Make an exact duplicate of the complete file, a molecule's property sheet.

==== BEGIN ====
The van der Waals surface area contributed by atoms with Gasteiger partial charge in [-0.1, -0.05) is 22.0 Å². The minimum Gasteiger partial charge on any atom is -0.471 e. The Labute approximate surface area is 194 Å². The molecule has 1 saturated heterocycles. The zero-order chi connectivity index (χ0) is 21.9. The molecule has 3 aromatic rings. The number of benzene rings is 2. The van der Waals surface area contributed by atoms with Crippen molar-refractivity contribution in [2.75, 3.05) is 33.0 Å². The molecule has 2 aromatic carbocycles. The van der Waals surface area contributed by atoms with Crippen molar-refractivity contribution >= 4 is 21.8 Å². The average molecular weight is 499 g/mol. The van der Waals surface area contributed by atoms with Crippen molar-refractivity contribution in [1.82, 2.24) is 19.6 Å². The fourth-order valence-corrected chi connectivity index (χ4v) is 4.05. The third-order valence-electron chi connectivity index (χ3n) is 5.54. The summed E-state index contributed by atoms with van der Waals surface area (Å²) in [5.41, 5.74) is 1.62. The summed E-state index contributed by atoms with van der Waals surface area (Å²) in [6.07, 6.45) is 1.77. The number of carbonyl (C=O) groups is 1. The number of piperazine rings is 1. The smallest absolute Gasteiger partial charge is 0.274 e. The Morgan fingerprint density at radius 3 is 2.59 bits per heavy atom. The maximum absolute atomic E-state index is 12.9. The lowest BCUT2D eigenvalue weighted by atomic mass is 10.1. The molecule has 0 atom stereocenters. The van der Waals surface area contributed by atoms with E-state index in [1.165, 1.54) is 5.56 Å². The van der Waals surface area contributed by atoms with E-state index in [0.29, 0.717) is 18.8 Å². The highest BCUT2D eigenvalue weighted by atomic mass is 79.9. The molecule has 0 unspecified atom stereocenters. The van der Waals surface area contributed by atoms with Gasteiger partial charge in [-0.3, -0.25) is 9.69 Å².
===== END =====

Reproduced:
The van der Waals surface area contributed by atoms with Gasteiger partial charge in [-0.1, -0.05) is 22.0 Å². The minimum Gasteiger partial charge on any atom is -0.471 e. The Labute approximate surface area is 194 Å². The molecule has 1 saturated heterocycles. The zero-order chi connectivity index (χ0) is 21.9. The molecule has 3 aromatic rings. The number of benzene rings is 2. The van der Waals surface area contributed by atoms with Crippen molar-refractivity contribution in [2.75, 3.05) is 33.0 Å². The molecule has 2 aromatic carbocycles. The van der Waals surface area contributed by atoms with Crippen molar-refractivity contribution >= 4 is 21.8 Å². The average molecular weight is 499 g/mol. The van der Waals surface area contributed by atoms with Crippen molar-refractivity contribution in [1.82, 2.24) is 19.6 Å². The fourth-order valence-corrected chi connectivity index (χ4v) is 4.05. The third-order valence-electron chi connectivity index (χ3n) is 5.54. The summed E-state index contributed by atoms with van der Waals surface area (Å²) in [5.41, 5.74) is 1.62. The summed E-state index contributed by atoms with van der Waals surface area (Å²) in [6.07, 6.45) is 1.77. The number of carbonyl (C=O) groups is 1. The number of piperazine rings is 1. The smallest absolute Gasteiger partial charge is 0.274 e. The Morgan fingerprint density at radius 3 is 2.59 bits per heavy atom. The maximum absolute atomic E-state index is 12.9. The lowest BCUT2D eigenvalue weighted by atomic mass is 10.1. The molecule has 0 atom stereocenters. The van der Waals surface area contributed by atoms with E-state index in [1.165, 1.54) is 5.56 Å². The van der Waals surface area contributed by atoms with E-state index in [0.29, 0.717) is 18.8 Å². The highest BCUT2D eigenvalue weighted by atomic mass is 79.9. The molecule has 0 unspecified atom stereocenters. The van der Waals surface area contributed by atoms with Gasteiger partial charge in [-0.3, -0.25) is 9.69 Å².